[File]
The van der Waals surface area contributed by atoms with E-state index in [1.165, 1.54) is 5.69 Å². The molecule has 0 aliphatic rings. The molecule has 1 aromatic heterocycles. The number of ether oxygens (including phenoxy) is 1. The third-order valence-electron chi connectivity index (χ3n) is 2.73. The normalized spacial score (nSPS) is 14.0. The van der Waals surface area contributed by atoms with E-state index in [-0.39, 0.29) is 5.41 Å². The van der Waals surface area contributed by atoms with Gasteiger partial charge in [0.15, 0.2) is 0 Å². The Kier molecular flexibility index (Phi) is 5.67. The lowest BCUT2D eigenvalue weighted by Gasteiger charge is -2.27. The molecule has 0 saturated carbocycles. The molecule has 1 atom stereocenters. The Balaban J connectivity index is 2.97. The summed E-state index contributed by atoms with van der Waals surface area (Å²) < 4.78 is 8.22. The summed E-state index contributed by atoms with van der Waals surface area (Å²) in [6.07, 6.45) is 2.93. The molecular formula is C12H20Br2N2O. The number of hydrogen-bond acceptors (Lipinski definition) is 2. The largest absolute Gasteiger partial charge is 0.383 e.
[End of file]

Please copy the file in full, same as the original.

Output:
The van der Waals surface area contributed by atoms with E-state index in [1.165, 1.54) is 5.69 Å². The molecule has 0 aliphatic rings. The molecule has 1 aromatic heterocycles. The number of ether oxygens (including phenoxy) is 1. The third-order valence-electron chi connectivity index (χ3n) is 2.73. The normalized spacial score (nSPS) is 14.0. The van der Waals surface area contributed by atoms with E-state index in [-0.39, 0.29) is 5.41 Å². The van der Waals surface area contributed by atoms with Gasteiger partial charge in [0.15, 0.2) is 0 Å². The Kier molecular flexibility index (Phi) is 5.67. The lowest BCUT2D eigenvalue weighted by Gasteiger charge is -2.27. The molecule has 0 saturated carbocycles. The molecule has 1 atom stereocenters. The Balaban J connectivity index is 2.97. The summed E-state index contributed by atoms with van der Waals surface area (Å²) < 4.78 is 8.22. The summed E-state index contributed by atoms with van der Waals surface area (Å²) in [6.07, 6.45) is 2.93. The molecular formula is C12H20Br2N2O. The number of hydrogen-bond acceptors (Lipinski definition) is 2. The largest absolute Gasteiger partial charge is 0.383 e.